You need to understand the terminal being used so you can take my statements about SPFLite2 with the grain of salt they need. The default installation opted for a blue on white color scheme. It is easy on the eyes, but it saddened me as well.

First screen of first run

When you download and install SPF on Windows this will be what you see for your first run. Be sure to choose (C) for the keymap.

3277 keyboard

ENTER is that funky key on the right side of the space bar. RETURN is that hooked arrow key above the shift key. I talk a lot about this in the AGILE book because the CUA battle and the “ENTER is on the numeric keypad” insurgence left casualties. IBM had “smart” terminals. You could arrow to any cursor position on the screen in any application. The TAB key would navigate between fields flagged for entry. If you want to know more about those days and why things shook out the way they did, you can buy a copy of my AGILE book.

If you know nothing about IBM choose the (C) option because that key is about where the ENTER key was. Prior to Microsoft adding worthless Windows keys to the keyboard, IBM really spaced the CTRL keys out.

IBM 1391472 PS/2 Keyboard 84 Key keyboard

You have to be slightly better aim with 104 key keyboards.

right control key for typical 104 key keyboard.
Main Window with help open

What you have to understand is that we didn’t have GUI or mouse back then. ISPF (Interactive System Productivity Facility) was a complete file commander. You would have to dig back to DOS applications to find something close to part of it. GNU Midnight Commander would be the closest analogy to the file navigation now. GNU Emacs is the closest I’ve used. I’m told THE (The Hessling Editor) also has an SPF emulation mode.

The file path

Let me direct your attention to the File / Path line in the above image. You who have only worked on the x86-wanna-be-a-real-computer-one-day-when-I-grow-up platforms wont’ understand just how critical this was. With hundreds of network drives you might be starting to understand. Far too many of you have had one hard drive and maybe one DVD/CD drive. As drives got bigger people could not be trusted to be organized so Microsoft created a GUI file navigator and tried to force all of your stuff to be in Documents.

Imagine yourself during a time like this:

Tape library and librarian

There would be anywhere from six to forty tape drives. You would issue a mount request for a specific tape to operations. Some time later operations would reply to your request with the device where the tape was mounted.

The same thing happened with disk packs.

Removable disk pack in drive

We didn’t have GUI and nobody wanted to GUI navigate through a device hierarchy of forty-plus drives.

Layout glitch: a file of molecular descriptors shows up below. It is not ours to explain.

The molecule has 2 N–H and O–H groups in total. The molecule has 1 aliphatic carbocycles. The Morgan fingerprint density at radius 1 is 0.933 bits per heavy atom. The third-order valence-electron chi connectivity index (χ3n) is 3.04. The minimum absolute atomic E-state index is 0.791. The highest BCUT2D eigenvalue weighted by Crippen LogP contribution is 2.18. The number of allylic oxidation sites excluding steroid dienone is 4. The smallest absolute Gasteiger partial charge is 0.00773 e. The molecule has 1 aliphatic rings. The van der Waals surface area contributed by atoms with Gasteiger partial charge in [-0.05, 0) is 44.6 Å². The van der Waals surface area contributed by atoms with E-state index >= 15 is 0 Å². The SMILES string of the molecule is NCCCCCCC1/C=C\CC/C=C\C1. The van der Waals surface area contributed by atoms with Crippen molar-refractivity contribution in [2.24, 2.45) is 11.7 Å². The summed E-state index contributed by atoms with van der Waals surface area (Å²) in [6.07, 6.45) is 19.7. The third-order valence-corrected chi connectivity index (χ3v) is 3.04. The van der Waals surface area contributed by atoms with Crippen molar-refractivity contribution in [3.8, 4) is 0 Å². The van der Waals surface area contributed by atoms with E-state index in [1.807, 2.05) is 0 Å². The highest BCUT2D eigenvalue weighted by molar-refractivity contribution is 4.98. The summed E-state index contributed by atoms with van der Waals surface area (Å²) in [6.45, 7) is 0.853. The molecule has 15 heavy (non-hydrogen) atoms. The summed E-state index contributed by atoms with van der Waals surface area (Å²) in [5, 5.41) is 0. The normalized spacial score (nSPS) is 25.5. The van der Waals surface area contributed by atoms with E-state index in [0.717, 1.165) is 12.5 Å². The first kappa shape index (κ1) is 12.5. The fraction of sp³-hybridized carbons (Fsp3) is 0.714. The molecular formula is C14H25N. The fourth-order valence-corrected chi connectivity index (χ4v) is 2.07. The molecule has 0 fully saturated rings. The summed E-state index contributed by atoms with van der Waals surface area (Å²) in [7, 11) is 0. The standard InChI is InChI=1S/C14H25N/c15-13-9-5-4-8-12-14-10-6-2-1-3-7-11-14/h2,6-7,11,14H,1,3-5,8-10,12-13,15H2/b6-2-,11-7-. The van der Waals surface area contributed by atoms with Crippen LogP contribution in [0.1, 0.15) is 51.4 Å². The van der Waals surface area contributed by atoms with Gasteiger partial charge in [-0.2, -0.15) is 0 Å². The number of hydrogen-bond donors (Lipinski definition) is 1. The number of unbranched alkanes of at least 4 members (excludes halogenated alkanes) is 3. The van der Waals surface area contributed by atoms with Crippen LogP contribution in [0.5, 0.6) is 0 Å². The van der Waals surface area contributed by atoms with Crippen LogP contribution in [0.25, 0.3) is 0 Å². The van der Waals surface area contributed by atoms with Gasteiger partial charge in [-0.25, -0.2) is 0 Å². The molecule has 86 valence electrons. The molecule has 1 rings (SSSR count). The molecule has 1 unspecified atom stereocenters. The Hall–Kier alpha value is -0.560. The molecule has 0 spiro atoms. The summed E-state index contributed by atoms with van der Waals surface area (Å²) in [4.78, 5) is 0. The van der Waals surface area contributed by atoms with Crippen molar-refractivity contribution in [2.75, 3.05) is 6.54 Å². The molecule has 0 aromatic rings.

After entry

I type in the path and hit the funky enter key (mapped to right CTRL) and presto! I’m taken directly to the place of interest. Had I chosen to enter something for Filter Mask as well, only files passing the filter would show up.

Bottom of window

The bottom of the window displays incredibly useful information that we had to memorize. It is important to note that when on a file line the commands can be shortened to the single underlined letter. Please note that DIFFA/B has more than one underlined character. Just typing D will delete.

Brows a directory
OPEN on a source file will OPEN for EDIT. Yes, EDIT will do same. EDIT will always EDIT. OPEN may not.

Note: If OPEN opens for edit, it will OPEN in a new window that will have the File Manager tab and your file tab. EDIT will open a new tab in the existing window.

Define Profile

Here is the answer to the question your mind had about my previous statement. You from the PC world most likely have never worked on anything that did not have default file associations. SPFLite2 has its own file associations called profiles. Here I was opening a BASIC source file for the first time. Note that you can flag files to ‘Do not Edit’ and tell SPFLite2 to ‘Open with Windows.’ You can also do some kinky profile linking and associating one profile to multiple file extensions.

Editing our BASIC file

You will notice that SPFLite2 supports a tabbed interface. It also supports multiple windows ala the help window and others. Above is what the BASIC program looks like when I open it.

Note: The numbers on the left side are SPFLite2 line numbers. They do not exist in the source file though they look just like standard COBOL line numbers.

Some of you might now start to understand why I made such a stink about the 3270 terminal colors. I wanted a much more purist color scheme. The blue on white isn’t bad, it just isn’t 3270 SPF. You can try messing with this via the OPTIONS command.

OPTIONS

I like to set editors to Re-Open last file(s) at start if they support such a feature. I really like it when they are persistent and will save even unnamed buffers between sessions. No such luck here.

Note: You can change anything you want and just rename the configuration file to start over. You can also copy the configuration file to a new name.

Configuration file is under Documents/SPFLite

One of the download options was some AUTO color files for a few languages. I downloaded and installed them. I’m probably going to delete all of them. They assume a default color theme and, well, let me just show you how things went.

I’m pretty certain I could have fixed the line number coloring if I was willing to put more time into messing with all of the schemes. I was trying to see how COBOL was handled. I also wanted to see how other things were handled.